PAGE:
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Television

Television Review

Jennie Garth, Tori Spelling lighten up ‘Mystery Girls’

Tori Spelling (left) and Jenny Garth in ABC Family’s new comedy “Mystery Girls.”

Tony Rivetti/abc family

Tori Spelling (left) and Jenny Garth in ABC Family’s new comedy “Mystery Girls.”

The new ABC Family comedy “Mystery Girls,” premiering Wednesday at 8:30 p.m., has been tailor-made for a very specific viewer: the “Beverly Hills, 90210” superfan, as it reunites former “90210” stars, and real-life besties, Tori Spelling and Jennie Garth, a.k.a. Donna Martin and Kelly Taylor.

The extremely meta premise: two former TV stars, Holly Hamilton (Spelling) and Charlie Contour (Garth) from a wildly popular 1990s show about female detectives — “Mystery Girls” — reunite.

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Holly has become a depressed has-been, lusting for her former fame, poring over an old People magazine with herself on the cover, and watching “Mystery Girls” reruns while she eats ice cream in bed. Charlie has quietly, and seemingly happily, moved on to life as a suburban wife and mother. But when a witness to a murder will give his statement only to his two favorite TV policewomen, the estranged pair are brought into the police station to talk to him. And faster than you can say “Donna Martin graduates!” Holly and Charlie are back in business, except this time they are preposterously solving real-life mysteries.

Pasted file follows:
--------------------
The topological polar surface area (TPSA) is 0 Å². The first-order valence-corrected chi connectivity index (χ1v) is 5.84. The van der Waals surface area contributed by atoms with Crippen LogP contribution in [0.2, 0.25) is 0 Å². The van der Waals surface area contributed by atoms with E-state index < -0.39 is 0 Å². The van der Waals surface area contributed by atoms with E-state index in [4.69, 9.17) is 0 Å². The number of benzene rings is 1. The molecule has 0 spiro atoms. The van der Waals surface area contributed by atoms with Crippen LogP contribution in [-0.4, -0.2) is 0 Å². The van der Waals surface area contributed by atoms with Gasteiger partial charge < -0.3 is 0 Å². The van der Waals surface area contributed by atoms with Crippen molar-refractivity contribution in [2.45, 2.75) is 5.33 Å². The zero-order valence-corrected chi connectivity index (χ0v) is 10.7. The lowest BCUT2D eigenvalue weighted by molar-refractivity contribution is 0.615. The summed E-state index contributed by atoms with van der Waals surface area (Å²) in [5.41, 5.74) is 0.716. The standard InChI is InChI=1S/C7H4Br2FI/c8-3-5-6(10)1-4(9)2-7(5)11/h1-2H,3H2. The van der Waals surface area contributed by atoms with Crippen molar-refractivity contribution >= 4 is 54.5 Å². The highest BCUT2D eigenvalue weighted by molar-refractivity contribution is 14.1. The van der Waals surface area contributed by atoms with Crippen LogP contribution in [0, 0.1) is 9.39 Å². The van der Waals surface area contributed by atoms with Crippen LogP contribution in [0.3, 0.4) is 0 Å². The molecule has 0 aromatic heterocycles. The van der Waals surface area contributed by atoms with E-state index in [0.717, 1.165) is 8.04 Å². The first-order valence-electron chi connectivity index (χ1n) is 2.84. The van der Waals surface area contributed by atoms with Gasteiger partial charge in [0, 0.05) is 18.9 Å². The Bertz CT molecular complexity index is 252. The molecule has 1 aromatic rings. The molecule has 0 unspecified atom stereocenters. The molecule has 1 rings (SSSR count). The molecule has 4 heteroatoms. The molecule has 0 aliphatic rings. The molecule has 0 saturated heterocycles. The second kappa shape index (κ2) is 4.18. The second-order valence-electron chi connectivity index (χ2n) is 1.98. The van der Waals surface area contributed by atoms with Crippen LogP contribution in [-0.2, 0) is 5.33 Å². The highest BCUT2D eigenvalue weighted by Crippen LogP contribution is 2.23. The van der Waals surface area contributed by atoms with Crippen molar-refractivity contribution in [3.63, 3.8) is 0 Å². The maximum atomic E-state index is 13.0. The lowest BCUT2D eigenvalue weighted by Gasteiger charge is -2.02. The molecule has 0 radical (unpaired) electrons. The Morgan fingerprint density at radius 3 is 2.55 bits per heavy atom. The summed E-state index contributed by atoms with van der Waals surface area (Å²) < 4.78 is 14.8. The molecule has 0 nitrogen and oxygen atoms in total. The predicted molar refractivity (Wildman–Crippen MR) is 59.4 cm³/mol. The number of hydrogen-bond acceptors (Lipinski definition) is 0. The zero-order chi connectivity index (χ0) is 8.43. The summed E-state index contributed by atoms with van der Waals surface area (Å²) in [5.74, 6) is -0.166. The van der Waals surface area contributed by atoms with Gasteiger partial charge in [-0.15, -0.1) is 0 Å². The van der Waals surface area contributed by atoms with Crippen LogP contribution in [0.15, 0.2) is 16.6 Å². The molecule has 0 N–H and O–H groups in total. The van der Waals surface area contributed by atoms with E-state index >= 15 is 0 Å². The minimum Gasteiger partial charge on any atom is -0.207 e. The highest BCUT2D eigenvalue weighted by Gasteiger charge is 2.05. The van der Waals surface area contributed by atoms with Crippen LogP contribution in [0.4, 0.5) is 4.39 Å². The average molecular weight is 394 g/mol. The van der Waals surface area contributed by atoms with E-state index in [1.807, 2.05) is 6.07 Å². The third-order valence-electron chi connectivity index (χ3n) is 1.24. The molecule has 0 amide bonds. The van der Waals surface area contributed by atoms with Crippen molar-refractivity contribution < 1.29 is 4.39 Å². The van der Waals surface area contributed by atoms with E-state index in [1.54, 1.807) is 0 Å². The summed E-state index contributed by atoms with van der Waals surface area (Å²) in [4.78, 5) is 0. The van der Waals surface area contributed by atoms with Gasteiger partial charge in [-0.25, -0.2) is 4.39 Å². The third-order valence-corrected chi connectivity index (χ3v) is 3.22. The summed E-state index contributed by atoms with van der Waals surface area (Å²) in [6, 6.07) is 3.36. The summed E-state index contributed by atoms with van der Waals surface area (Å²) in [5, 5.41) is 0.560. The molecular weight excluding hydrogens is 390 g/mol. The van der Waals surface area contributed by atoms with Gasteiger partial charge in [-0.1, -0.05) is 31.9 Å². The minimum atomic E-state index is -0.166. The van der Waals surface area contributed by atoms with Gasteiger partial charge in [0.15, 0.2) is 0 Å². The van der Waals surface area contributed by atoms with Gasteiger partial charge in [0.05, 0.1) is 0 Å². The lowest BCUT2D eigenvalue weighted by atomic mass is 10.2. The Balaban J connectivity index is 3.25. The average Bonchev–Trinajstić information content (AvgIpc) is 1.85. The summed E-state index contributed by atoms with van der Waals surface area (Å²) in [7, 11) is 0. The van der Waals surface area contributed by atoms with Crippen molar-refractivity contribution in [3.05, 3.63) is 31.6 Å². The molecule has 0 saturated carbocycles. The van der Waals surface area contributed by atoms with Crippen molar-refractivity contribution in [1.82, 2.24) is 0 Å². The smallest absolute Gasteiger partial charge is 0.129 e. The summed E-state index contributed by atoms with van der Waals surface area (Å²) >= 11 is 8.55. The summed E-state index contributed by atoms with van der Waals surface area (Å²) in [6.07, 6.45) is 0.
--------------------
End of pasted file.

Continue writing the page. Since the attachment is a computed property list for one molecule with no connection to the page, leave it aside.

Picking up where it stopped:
To help in their fledgling gumshoe business is that witness, “Mystery Girls” devotee Nick Diaz (Miguel Pinzon), a sometimes funny but wildly flamboyant caricature, who signs on as their assistant.

There are certainly a few nostalgic laughs to be had in the pilot.

At one point the bickering pair argue about why their show ended. Charlie claims it’s because Holly wanted to make a film that never materialized. “I didn’t know Shannen Doherty was going to steal that role from me,” says Holly. “Right, like you could’ve played a better Mother Teresa,” retorts Charlie, sharing an inside joke about their former costar. (And I’ll admit to a giggle when Holly has her magazine snatched away and yells, “Let my People go.”)

Spelling, who co-created the show and serves as executive producer with Garth, is clearly having a ball in a scripted format again after years in the reality realm hashing over the painful details of her personal life.

While she gets points for poking fun at her post-“90210” reality TV and Lifetime movie image and hits some good comedic beats, Spelling’s performance is cartoonishly broad. Conversely and necessarily, Garth, who has been more of a Hallmark Channel gal since her days at West Beverly — and has the similarly innocuous Amanda Bynes sitcom “What I Like About You” on her TV CV — underplays to funny effect as the more grounded, and grumpy, partner, snarking on her former costar and friend with a lighter touch.

(Programming note for true “90210”-ers: “Peach Pit” owner Nat — Joe E. Tata — will appear in an upcoming “Mystery Girls” episode.)

Ultimately, the show is a silly, flimsy, and occasionally fun summer diversion for Spelling-Garth fans. Everyone else can pass on solving this “Mystery.”

Sarah Rodman can be reached at srodman@globe.com.
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